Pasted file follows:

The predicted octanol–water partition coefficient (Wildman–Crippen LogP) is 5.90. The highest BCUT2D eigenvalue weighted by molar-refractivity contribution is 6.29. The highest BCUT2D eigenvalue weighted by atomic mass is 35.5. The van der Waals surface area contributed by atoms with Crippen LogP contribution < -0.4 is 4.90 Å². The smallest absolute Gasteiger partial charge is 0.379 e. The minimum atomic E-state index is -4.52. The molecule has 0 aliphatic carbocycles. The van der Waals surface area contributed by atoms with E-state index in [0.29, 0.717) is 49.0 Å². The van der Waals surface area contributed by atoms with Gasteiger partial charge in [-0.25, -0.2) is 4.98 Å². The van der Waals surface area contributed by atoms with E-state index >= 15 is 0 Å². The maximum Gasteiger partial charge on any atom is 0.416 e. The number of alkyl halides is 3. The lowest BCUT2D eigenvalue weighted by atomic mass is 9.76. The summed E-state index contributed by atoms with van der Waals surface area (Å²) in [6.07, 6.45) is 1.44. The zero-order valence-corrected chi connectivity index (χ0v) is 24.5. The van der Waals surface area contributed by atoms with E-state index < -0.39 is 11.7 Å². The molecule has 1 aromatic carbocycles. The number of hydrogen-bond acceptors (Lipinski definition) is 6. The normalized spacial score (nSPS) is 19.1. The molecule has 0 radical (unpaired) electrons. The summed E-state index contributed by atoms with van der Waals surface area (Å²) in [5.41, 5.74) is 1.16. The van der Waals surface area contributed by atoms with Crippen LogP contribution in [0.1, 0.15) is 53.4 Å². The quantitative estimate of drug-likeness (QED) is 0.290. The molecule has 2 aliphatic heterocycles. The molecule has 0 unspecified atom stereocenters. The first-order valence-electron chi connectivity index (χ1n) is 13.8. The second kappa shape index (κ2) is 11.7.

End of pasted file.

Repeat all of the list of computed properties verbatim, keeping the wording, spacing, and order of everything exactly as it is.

The predicted octanol–water partition coefficient (Wildman–Crippen LogP) is 5.90. The highest BCUT2D eigenvalue weighted by molar-refractivity contribution is 6.29. The highest BCUT2D eigenvalue weighted by atomic mass is 35.5. The van der Waals surface area contributed by atoms with Crippen LogP contribution < -0.4 is 4.90 Å². The smallest absolute Gasteiger partial charge is 0.379 e. The minimum atomic E-state index is -4.52. The molecule has 0 aliphatic carbocycles. The van der Waals surface area contributed by atoms with E-state index in [0.29, 0.717) is 49.0 Å². The van der Waals surface area contributed by atoms with Gasteiger partial charge in [-0.25, -0.2) is 4.98 Å². The van der Waals surface area contributed by atoms with E-state index >= 15 is 0 Å². The maximum Gasteiger partial charge on any atom is 0.416 e. The number of alkyl halides is 3. The lowest BCUT2D eigenvalue weighted by atomic mass is 9.76. The summed E-state index contributed by atoms with van der Waals surface area (Å²) in [6.07, 6.45) is 1.44. The zero-order valence-corrected chi connectivity index (χ0v) is 24.5. The van der Waals surface area contributed by atoms with E-state index < -0.39 is 11.7 Å². The molecule has 1 aromatic carbocycles. The number of hydrogen-bond acceptors (Lipinski definition) is 6. The normalized spacial score (nSPS) is 19.1. The molecule has 0 radical (unpaired) electrons. The summed E-state index contributed by atoms with van der Waals surface area (Å²) in [5.41, 5.74) is 1.16. The van der Waals surface area contributed by atoms with Crippen LogP contribution in [0.1, 0.15) is 53.4 Å². The quantitative estimate of drug-likeness (QED) is 0.290. The molecule has 2 aliphatic heterocycles. The molecule has 0 unspecified atom stereocenters. The first-order valence-electron chi connectivity index (χ1n) is 13.8. The second kappa shape index (κ2) is 11.7.